The Human Face is a Set of Liturgical Conventions

The Internet Monk is told he needs to smile more. Comments follow. I like mine the best:

Everyone is right, of course, to say that an insincere smile is bad, and right that just smiling alot is not a useful goal in itself. But there is a common assumption in all this that is not false but just not true enough — the assumption that your smile is true if you feel happy, false if you do not. No, it’s not always just about you.

Your face, I mean. It’s not just about you. It’s not just an instrument of self-expression; it is also an instrument of community. So a smile can be a sincere liturgical act even when you are inwardly sad. A liturgical act, I mean, in the sense of an authentic ritual performed to make a connection with another person.

WE — we post-evangelicals — have all had such awakenings in recent years that formal, planned acts in worship can not only be real, but can be blessed. The liturgy delivers us from the murk of our own subjectivity — Yeats’ “rag and bone yard of the heart” — into the clear, bracing air of the community. We pray what the church prays. We sing what the church sings. And then, like a grace, we disover we feel what the church feels. The act first, then the feeling.

Why is a smile any different?
We teach children to shake hands, don’t we? We teach them to open doors? Have you ever told your child to “smile at the nice lady, and say thank you”? What would you answer if he replied “I don’t feel it.”? A good father would say “I don’t care. It is an obligation of love. Smile, and mean it.”

In none of this am I defending Joel Osteen, car dealers, or other fake smilers. I hate fake smiles. But these fakers fail in their smiles not for smiling too much, but for smiling too superficial. Think final cause instead of material cause: just like a written, liturgical prayer can be become authentic if the one praying brings his whole intention into the act, so a smile, acted in the face first but sincerely, will lead to its final cause: a connection between persons.

So, maybe, Michael, what the lady at the post office is TRYING to say — admittedly, poorly — is “you are not connecting with me, and I’d like us to connect.”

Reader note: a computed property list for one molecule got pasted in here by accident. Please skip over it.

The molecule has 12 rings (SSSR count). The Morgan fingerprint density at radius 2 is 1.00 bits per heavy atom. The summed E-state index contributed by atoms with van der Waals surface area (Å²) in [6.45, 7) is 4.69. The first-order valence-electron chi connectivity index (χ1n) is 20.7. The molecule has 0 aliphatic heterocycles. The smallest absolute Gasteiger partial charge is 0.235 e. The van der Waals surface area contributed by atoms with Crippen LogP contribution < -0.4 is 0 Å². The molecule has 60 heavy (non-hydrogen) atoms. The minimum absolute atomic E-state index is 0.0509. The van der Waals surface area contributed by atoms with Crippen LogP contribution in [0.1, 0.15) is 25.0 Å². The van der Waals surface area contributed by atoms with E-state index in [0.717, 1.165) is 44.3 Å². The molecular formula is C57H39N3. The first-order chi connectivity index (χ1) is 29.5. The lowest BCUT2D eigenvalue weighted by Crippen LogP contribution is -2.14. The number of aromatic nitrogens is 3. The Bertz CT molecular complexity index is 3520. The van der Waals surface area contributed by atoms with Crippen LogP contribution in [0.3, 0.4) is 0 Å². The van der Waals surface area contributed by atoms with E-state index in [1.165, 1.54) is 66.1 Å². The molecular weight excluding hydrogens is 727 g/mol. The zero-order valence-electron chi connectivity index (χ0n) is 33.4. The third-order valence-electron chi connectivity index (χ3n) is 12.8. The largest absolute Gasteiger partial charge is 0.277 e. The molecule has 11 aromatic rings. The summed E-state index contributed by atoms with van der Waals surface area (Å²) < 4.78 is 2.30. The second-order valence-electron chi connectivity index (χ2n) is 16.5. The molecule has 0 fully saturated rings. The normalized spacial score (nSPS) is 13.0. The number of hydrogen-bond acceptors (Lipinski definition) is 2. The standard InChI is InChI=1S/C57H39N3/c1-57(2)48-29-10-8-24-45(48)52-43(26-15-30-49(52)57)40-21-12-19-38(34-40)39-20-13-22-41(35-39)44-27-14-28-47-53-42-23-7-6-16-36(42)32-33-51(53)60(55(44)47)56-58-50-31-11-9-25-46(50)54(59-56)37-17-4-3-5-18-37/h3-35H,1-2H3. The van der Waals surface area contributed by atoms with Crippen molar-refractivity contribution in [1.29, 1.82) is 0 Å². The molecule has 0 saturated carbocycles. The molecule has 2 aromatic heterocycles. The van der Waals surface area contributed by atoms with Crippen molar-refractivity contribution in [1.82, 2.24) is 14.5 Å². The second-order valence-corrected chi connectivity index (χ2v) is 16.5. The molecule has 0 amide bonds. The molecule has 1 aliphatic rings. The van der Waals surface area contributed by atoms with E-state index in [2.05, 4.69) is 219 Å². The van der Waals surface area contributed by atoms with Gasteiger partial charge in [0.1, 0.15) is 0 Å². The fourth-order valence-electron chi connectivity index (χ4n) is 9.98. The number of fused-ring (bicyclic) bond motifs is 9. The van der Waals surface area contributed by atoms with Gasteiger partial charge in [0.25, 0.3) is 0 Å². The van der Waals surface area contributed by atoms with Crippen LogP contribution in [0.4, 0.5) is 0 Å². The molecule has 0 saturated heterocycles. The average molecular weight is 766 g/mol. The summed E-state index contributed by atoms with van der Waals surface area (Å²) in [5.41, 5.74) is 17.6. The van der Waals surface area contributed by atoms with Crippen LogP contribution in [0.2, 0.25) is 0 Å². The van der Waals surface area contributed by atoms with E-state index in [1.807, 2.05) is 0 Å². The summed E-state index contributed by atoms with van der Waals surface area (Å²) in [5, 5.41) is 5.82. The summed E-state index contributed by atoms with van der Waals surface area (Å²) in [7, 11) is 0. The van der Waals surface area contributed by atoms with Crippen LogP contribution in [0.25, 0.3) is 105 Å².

Jesus smiled on us when we hated Him, and I very seriously doubt He “felt” it.

Peter Leithart: Modesty – the Awareness that Knowledge has a Time. | Liturgical Thinking

The destruction of time meant the destruction of shame and modesty: “Shame is the soul’s garment against arbitrary and untimely knowledge: because timing is the condition in which alone the eternal may be revealed.” It takes time for a bride to know her lover, and modesty is the veil over that permits this time to occur; there is a time lag between convictions we come to and the proper time to speak, and shame is the cover for words that are not yet ready to be spoken. The Counter-Reformation again, eh claims, hardened and sterilized shame and modest: “If shame is not the expression of growth, it turns into a loveless, asocial, hard and fast thing.” But life requires being gazed upon by loving faces, since “God’s countenance cannot fasten on us unless His delegates, loving faces, are recognized as gateways to His face.”

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“The other…embarks within the mind of the knower”

Peter Leithart, on Milbank on Maritain:

…knowledge pertains not to information, nor to representation, but rather to a particular state of being in which a creature, while remaining entirely within herself, is nonetheless so directly present to another creature that she in some sense becomes this other, while inversely, the other that was once materially embodied, embarks within the mind of the knower upon a new purely intellectual existence.

Tony Esolen: “…an egalitarian destroys the very things whose equality he asserts.”

Touchstone Magazine – Mere Comments: All Flattened Things are Equal

In academe, it is simply assumed by almost everybody that sex differences are at most superficial. To quote a coarse and not terribly perceptive female member of the Army: “The only thing the men can do that the women can’t do is urinate through a hole in a fence.” It takes an effort of the imagination to pretend that you know nothing about men and women, and then to pay close attention to their voices, their gestures, their habits of speech (the sorts of sentences they use, for instance), what they do with their eyes while they speak, the sorts of things they speak about and how, and on and on. I know you agree with me here. I don’t think the egalitarians agree.And this thought leads me to another conclusion, parallel to what I said about powerful interpretations of Scripture: the indifferentist cannot really appreciate the beauty of woman (or of man, for that matter). There’s nothing much to say, if everything that we associate with women is merely superficial, or, if not superficial, then merely “socially constructed” and thus not essential, or, if in some way natural, not socially or anthropologically important, and thus not reaching deep into the woman’s being. Such an egalitarian destroys the very things whose equality he asserts.

Posted by: Tony Esolen | Sep 26, 2006 12:09:22 PM

Tony Esolen: “All Flattened Things Are Equal”

Touchstone Magazine – Mere Comments: All Flattened Things are Equal

All Flattened Things are Equal…how can Christians fail to see that equality and hierarchy are not necessarily contradictory, seeing that they have the examples of the obedience of the Son to the Father, and of the inner life of the Trinity itself?